Skip to Main Content
Skip Nav Destination
Girl getting vaccine

AAP recommending flu vaccination for everyone 6 months and older with updated trivalent vaccines in 2024-’25 season

March 7, 2024

The AAP is not expressing a preference for any of next season’s flu vaccine products, all of which will be trivalent.

The AAP’s 2024-’25 season recommendations released today continue to call for everyone 6 months and older to get vaccinated. Any licensed vaccine appropriate for age and health status can be used.

“We know that influenza vaccine offers substantial health benefits to children, including protection against severe and life-threatening illness,” said Kristina A. Bryant, M.D., FAAP, a member of the AAP Committee on Infectious Diseases.

For children and adolescents, vaccines have been about 59% to 67% effective in preventing outpatient medical visits this season, according to interim estimates from the Centers for Disease Control and Prevention (CDC). They are about 52% to 61% effective in preventing hospitalization.

While only quadrivalent flu vaccines are available this season, the Food and Drug Administration’s Vaccines and Related Biological Products Advisory Committee on Tuesday supported removing the influenza B Yamagata component for the 2024-’25 season. The strain has not circulated since March 2020. Manufacturers confirmed they would be able to have trivalent vaccines ready for next season.

The trivalent vaccines will have an updated influenza A (H3N2) component. The influenza A (H1N1)pdm09 and influenza B Victoria lineage components will remain the same. The recommendations are in line with the World Health Organization.

The AAP will publish its annual influenza policy statement in Pediatrics later this year but released recommendations now so pediatricians can pre-book vaccines. The CDC’s Advisory Committee on Immunization Practices typically votes on flu vaccine recommendations in June.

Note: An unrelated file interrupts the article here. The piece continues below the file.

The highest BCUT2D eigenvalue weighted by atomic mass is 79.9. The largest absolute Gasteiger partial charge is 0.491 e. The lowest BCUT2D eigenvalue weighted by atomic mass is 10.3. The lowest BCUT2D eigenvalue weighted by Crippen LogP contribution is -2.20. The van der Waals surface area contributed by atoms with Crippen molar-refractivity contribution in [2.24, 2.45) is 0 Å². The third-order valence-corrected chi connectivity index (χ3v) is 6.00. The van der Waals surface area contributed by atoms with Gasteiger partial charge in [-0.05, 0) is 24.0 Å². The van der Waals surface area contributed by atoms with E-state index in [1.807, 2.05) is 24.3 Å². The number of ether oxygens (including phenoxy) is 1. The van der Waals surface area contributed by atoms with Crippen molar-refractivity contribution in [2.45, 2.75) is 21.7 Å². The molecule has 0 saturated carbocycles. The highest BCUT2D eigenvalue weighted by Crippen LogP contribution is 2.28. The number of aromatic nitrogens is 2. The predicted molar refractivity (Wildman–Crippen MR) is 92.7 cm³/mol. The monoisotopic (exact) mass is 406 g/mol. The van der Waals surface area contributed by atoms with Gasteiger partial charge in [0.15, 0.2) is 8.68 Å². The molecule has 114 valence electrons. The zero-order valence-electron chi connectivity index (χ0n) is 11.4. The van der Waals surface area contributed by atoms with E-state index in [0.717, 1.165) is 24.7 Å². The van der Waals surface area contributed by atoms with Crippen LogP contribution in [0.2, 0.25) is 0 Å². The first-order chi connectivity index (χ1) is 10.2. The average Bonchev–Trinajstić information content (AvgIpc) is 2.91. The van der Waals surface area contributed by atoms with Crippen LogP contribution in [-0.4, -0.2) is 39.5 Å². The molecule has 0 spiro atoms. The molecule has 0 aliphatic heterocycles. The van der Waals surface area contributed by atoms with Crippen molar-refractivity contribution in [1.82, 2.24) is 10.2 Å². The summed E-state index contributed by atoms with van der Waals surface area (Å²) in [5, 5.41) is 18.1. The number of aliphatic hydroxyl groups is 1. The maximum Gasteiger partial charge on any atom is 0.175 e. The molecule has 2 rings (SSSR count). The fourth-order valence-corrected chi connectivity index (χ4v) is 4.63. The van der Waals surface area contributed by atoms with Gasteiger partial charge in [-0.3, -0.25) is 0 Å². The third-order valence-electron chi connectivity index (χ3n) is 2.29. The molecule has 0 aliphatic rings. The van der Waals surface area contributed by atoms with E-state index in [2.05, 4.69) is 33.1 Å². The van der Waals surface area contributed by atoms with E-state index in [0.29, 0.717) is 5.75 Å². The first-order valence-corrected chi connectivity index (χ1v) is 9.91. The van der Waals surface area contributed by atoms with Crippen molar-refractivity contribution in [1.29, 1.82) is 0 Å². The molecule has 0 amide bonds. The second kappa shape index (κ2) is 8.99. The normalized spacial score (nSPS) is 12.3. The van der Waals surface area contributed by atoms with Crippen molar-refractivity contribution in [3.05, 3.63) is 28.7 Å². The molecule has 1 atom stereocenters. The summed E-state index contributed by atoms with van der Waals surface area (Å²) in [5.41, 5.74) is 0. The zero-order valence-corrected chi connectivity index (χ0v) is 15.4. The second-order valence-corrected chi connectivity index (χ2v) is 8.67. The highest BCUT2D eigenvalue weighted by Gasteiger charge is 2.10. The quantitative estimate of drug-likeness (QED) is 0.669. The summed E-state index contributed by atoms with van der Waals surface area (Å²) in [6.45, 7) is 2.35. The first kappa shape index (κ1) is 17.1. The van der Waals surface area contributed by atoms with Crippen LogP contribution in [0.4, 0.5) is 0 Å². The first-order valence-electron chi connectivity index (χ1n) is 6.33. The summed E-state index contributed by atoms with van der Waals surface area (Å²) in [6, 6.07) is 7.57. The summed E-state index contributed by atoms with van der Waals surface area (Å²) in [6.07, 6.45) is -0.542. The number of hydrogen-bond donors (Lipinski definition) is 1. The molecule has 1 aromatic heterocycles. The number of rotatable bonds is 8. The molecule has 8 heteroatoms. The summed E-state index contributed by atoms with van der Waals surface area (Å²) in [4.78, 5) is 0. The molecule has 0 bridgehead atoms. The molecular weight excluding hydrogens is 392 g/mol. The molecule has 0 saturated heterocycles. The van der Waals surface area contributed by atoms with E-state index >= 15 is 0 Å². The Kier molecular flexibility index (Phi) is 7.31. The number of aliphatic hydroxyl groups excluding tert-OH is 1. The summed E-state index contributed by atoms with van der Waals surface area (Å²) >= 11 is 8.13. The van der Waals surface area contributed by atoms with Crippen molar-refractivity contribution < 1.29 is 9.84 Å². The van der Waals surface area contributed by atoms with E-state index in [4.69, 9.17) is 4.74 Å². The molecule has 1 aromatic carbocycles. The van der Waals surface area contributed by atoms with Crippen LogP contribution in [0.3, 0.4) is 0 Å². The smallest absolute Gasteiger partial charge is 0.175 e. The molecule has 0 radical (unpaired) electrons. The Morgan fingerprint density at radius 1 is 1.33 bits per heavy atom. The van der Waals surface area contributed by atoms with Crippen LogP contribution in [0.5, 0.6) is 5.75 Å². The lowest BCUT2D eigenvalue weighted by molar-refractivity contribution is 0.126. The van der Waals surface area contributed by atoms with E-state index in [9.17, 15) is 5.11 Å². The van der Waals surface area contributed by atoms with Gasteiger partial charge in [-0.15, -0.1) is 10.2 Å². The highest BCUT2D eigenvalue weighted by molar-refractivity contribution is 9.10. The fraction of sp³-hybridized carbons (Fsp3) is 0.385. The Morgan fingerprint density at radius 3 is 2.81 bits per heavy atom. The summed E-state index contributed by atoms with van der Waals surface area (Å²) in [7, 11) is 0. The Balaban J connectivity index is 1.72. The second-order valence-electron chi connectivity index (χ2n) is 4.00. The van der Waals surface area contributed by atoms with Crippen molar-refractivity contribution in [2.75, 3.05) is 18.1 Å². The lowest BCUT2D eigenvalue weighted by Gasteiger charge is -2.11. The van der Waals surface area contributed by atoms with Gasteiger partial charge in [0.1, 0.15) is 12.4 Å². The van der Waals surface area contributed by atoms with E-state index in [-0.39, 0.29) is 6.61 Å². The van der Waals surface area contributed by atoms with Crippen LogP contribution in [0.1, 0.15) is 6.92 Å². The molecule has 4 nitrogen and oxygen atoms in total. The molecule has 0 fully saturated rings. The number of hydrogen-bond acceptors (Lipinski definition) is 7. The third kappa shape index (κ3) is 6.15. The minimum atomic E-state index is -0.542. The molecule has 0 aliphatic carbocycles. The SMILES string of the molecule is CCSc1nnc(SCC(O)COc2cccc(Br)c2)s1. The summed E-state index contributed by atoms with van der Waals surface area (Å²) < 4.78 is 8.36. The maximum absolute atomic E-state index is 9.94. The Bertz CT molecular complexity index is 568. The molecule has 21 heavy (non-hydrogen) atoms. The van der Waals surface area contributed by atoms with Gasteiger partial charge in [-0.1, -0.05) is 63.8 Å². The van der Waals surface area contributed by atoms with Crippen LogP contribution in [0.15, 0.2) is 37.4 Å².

“As we plan for next year, I think we need to be ready to implement strategies to reverse a concerning trend in immunization rates and immunize more kids next year than we did this year,” said Dr. Bryant, healthcare epidemiologist at Norton Children’s Hospital in Louisville, Ky.

About 51% of children had been vaccinated as of Feb. 17, lower than at this time during the last four seasons, according to CDC data.

Dr. Bryant highlighted disparities by location and race. About 37% of children in rural areas have been vaccinated compared to 50% in suburban areas and 56% in urban areas, CDC data show. About 45% of Black children, 49% of white children and 55% of Hispanic children have been vaccinated.

Vaccine hesitancy stemming from the COVID-19 pandemic may be playing a role in the low rates, while some families may have difficulty accessing the vaccines.

“There are still barriers to accessing influenza vaccine for many children,” Dr. Bryant said. “We need to understand what those barriers are so we can eliminate them.”

She reminded clinicians that children can receive flu vaccines on the same day as other immunizations, including COVID vaccines and the respiratory syncytial virus immunization nirsevimab.

Flu levels were elevated nationally as of Feb. 24, and influenza A (H1N1)pdm09 has been the predominant virus circulating this season.

The CDC estimates at least 26 million people have gotten sick, 290,000 have been hospitalized and 18,000 have died this season. At least 93 pediatric deaths have been reported. Typically, most of the children who die from flu are unvaccinated.

“We still might have a knowledge gap with some parents who don’t recognize influenza can be a serious life-threatening illness even for healthy children,” Dr. Bryant said.



Close Modal

or Create an Account

Close Modal
Close Modal